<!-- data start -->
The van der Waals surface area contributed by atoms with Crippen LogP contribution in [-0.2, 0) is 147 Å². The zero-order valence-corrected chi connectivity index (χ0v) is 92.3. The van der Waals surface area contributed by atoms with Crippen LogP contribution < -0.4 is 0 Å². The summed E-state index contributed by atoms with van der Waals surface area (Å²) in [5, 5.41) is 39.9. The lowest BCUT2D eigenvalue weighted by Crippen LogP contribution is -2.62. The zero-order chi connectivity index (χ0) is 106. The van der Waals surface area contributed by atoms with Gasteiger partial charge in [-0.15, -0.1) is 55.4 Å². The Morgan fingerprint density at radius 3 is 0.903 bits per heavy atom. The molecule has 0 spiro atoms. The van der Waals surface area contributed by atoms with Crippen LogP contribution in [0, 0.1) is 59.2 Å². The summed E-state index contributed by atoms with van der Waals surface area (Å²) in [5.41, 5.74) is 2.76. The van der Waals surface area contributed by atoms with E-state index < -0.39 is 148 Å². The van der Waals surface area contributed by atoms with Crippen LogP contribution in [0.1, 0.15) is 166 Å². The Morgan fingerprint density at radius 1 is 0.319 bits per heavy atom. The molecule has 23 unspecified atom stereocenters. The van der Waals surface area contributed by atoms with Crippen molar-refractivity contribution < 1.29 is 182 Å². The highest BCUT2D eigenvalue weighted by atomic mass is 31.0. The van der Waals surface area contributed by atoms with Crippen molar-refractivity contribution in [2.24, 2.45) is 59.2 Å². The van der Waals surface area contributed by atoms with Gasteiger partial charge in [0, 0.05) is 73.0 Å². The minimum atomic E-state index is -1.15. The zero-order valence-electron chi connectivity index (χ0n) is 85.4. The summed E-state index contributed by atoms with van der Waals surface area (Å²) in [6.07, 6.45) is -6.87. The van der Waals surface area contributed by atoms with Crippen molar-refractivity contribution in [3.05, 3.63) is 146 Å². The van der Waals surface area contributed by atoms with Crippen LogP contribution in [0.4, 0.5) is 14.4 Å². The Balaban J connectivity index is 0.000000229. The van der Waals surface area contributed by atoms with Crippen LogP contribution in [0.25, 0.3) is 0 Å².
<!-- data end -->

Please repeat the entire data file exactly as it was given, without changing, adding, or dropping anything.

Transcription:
The van der Waals surface area contributed by atoms with Crippen LogP contribution in [-0.2, 0) is 147 Å². The zero-order valence-corrected chi connectivity index (χ0v) is 92.3. The van der Waals surface area contributed by atoms with Crippen LogP contribution < -0.4 is 0 Å². The summed E-state index contributed by atoms with van der Waals surface area (Å²) in [5, 5.41) is 39.9. The lowest BCUT2D eigenvalue weighted by Crippen LogP contribution is -2.62. The zero-order chi connectivity index (χ0) is 106. The van der Waals surface area contributed by atoms with Gasteiger partial charge in [-0.15, -0.1) is 55.4 Å². The Morgan fingerprint density at radius 3 is 0.903 bits per heavy atom. The molecule has 0 spiro atoms. The van der Waals surface area contributed by atoms with Crippen LogP contribution in [0, 0.1) is 59.2 Å². The summed E-state index contributed by atoms with van der Waals surface area (Å²) in [5.41, 5.74) is 2.76. The van der Waals surface area contributed by atoms with E-state index < -0.39 is 148 Å². The van der Waals surface area contributed by atoms with Crippen LogP contribution in [0.1, 0.15) is 166 Å². The Morgan fingerprint density at radius 1 is 0.319 bits per heavy atom. The molecule has 23 unspecified atom stereocenters. The van der Waals surface area contributed by atoms with Crippen molar-refractivity contribution < 1.29 is 182 Å². The highest BCUT2D eigenvalue weighted by atomic mass is 31.0. The van der Waals surface area contributed by atoms with Crippen molar-refractivity contribution in [2.24, 2.45) is 59.2 Å². The van der Waals surface area contributed by atoms with Gasteiger partial charge in [0, 0.05) is 73.0 Å². The minimum atomic E-state index is -1.15. The zero-order valence-electron chi connectivity index (χ0n) is 85.4. The summed E-state index contributed by atoms with van der Waals surface area (Å²) in [6.07, 6.45) is -6.87. The van der Waals surface area contributed by atoms with Crippen molar-refractivity contribution in [3.05, 3.63) is 146 Å². The van der Waals surface area contributed by atoms with Crippen LogP contribution in [0.4, 0.5) is 14.4 Å². The Balaban J connectivity index is 0.000000229. The van der Waals surface area contributed by atoms with Crippen LogP contribution in [0.25, 0.3) is 0 Å².